Move It Or Lose It

Most people seem surprised when I tell them I’ve been massaging clients since 2002.  It seems ages ago but I have to be honest, after 16 years in this industry I’m starting to feel its effects.  Sometimes I wake up in the middle of the night with numbness in my wrists and fingers.  Other times I’ll get up for the day and move as slow as molasses because my 38-year old body feels as stiff and sore as a 70-year old…no offense.



Regardless of the industry you’re in, if you use the same sets of muscles over and over again without giving them attention or an outlet of release, you will feel it.  It may take time, perhaps decades later, but eventually you will feel it.  A cashier, for example, will feel it in their wrists, while runners will feel it in their knees.  Security personnel or law enforcement will feel it in their hips and low back and hair stylists will feel it in their shoulders and arms.


I know there may come a time when bouncing back is not as easy as it used to be.  I hear it over and over again from clients and those in my inner circles, however, I will never embrace the mantra “It sucks to grow old!”  Growing old has always been a perk for me.  I plan to be like a fine wine and get more flavorful with age.  I look forward to it.


My intention is to address that there is a dramatic difference between a 60-year old yogi and a 30-year old couch potato.  Which one do you think has a better quality of life?



What I’ve learned since my yoga teacher training program, is that stretching and movement are necessary to maintain optimal health.  If you don’t move it, you lose it.  I’m sure many of you understand this already.  The most common conditions I’ve seen over the years are carpal tunnel, back fusions, and knee and hip replacements.  Could these have been avoided with proper attention?  I’ll let you be the judge.



In Kent Burden’s book Is Your Chair Killing You? he states that

“Inactivity, stress and poor nutrition cause lifestyle diseases that cause more than 300,000 premature deaths, and cost 90 billion dollars in direct health care costs annually.”



Technology has made it very convenient to get a lot of errands done by the push of a button.  At the same time, it’s unfortunate because that instant gratification can mold your activity into a stationary lifestyle that instantly adds years to your age.  Think of all the hours you spend waiting in your car during traffic, or all the days you spend at a desk working on computers or tablets.  At night when you get home, doesn’t it feel good to decompress by watching TV?  Or if you’re really tired from your day, you can order food through a delivery service via app, phone, or Uber.

Developing a stationary lifestyle is so easy, you may not even realize you have one until you start to move!

Understand, there is no judgment on my part, although how long can one enjoy living without moving?  Sure, you may think “I’m too old, the damage is done.”  Or perhaps you’ve re-played the mantra “I don’t do yoga,” over and over in your head.  Well, here’s the thing, neither did I.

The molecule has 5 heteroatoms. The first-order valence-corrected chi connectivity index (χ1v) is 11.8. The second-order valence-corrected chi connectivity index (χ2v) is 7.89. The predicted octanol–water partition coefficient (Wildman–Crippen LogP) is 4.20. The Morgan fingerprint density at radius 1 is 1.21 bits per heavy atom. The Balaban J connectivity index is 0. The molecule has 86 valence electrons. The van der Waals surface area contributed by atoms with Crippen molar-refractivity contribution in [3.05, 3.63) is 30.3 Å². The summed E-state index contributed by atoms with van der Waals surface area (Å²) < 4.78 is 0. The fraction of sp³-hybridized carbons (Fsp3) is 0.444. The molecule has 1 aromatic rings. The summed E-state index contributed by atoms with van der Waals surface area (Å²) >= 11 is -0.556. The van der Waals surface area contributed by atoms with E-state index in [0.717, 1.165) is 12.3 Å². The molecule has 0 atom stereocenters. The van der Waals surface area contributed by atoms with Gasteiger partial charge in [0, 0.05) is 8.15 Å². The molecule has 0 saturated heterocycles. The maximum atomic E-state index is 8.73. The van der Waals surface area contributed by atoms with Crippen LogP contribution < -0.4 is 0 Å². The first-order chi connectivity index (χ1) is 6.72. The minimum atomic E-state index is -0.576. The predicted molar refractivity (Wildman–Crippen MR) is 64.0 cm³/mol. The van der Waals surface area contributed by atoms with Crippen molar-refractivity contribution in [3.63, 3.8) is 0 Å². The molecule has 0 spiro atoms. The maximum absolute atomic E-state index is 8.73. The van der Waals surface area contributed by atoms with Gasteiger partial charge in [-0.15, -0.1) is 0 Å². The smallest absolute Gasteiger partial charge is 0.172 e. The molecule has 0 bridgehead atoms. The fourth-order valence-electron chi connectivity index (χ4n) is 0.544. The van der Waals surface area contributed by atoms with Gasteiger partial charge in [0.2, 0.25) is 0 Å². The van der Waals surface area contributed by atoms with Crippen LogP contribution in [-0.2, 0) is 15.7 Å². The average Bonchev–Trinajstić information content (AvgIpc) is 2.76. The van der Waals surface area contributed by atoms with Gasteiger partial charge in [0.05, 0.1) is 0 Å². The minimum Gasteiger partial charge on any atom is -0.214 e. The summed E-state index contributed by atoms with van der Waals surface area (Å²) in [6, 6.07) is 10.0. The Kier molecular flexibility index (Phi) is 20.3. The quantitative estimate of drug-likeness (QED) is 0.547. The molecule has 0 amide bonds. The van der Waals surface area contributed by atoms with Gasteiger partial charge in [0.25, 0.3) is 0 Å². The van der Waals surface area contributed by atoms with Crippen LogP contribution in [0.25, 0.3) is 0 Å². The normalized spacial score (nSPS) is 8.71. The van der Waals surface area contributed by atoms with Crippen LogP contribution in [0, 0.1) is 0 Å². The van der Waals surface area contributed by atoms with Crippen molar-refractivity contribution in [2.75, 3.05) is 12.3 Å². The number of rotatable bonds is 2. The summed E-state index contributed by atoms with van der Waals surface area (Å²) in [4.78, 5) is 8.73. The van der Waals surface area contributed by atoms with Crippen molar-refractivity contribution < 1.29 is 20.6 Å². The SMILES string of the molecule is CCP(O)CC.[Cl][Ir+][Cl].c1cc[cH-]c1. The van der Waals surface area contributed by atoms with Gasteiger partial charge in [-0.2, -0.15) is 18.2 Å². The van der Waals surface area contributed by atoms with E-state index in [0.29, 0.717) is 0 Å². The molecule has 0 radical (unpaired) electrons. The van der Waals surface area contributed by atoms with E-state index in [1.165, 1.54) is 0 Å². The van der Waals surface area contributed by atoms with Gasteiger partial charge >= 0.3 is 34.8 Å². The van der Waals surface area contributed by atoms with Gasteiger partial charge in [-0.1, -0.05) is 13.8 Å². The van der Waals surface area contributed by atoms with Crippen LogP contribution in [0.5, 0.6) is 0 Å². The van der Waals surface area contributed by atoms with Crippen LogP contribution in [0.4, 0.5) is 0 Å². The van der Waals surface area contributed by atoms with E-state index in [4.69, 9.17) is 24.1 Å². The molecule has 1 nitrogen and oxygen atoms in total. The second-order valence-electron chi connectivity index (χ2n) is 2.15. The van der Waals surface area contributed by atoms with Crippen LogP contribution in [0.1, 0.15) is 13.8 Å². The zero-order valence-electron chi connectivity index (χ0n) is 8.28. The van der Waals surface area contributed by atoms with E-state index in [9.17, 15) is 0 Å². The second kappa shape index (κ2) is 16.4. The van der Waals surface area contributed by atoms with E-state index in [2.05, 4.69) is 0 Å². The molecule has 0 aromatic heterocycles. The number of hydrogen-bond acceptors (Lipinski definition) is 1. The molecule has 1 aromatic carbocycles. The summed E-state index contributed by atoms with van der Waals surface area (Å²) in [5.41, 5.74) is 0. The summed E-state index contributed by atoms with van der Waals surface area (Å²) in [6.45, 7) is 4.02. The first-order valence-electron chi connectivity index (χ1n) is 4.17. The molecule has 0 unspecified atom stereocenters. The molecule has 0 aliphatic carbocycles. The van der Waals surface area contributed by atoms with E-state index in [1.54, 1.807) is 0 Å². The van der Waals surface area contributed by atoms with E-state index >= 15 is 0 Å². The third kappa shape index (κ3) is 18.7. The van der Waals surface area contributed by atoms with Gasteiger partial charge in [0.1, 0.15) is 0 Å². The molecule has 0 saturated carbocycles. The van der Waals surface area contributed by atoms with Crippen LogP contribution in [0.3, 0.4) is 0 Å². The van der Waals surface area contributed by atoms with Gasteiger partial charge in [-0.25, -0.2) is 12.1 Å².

As my yoga teacher says, “You do not have to be a yogi to stretch.  You do not have to speak Sanskrit to rotate your joints.  You don’t even have to be able to walk to feel better.  All you have to do is move.” Sound crazy?  Yes, it may sound a little ironic, but if you watch my video  it may make more sense to you.  By incorporating breath and rotation, you are already on your way to a better quality of life.  The only question I ask is “When will you begin?” 



The Mobility Series I has many benefits if you choose to incorporate it into your daily routine.  The video is geared toward massage therapists and aestheticians in the natural healing industry, but it can also greatly help those who “can’t do yoga.”


This sequence of movements can help to relieve rheumatism and osteoarthritis because it increases circulation and lymph throughout the joints, alleviating pain.  It flushes out excess lactic acid build up in tissues, while reducing high blood pressure, stress and anxiety.  It activates the parasympathetic nervous system, improves coordination, and increases prana, or energy, throughout your energetic channels.  If you are a quadriplegic, you can do this series, with help of course!



As I’ve practiced this series myself, I’ve experienced more strength in my back, less cracking and numbness in my wrists and fingers, and more grounding in my mental state.  It took me a while to adjust to the breath and movement together, but I can understand why both are important for this series.  It creates an extra boost of breaking up, clearing, and infusing new energy into the joints.  It’s quite brilliant.  No wonder why this practice is in ancient texts for wellbeing.  Who knew?


Moving With My Breath,



Is Your Chair Killing You? by Kent Burden
Ayurvedic Yoga Teacher Training RYS-200 with Dr. Christie Smirl

Photo Credit:
Gerd Altmann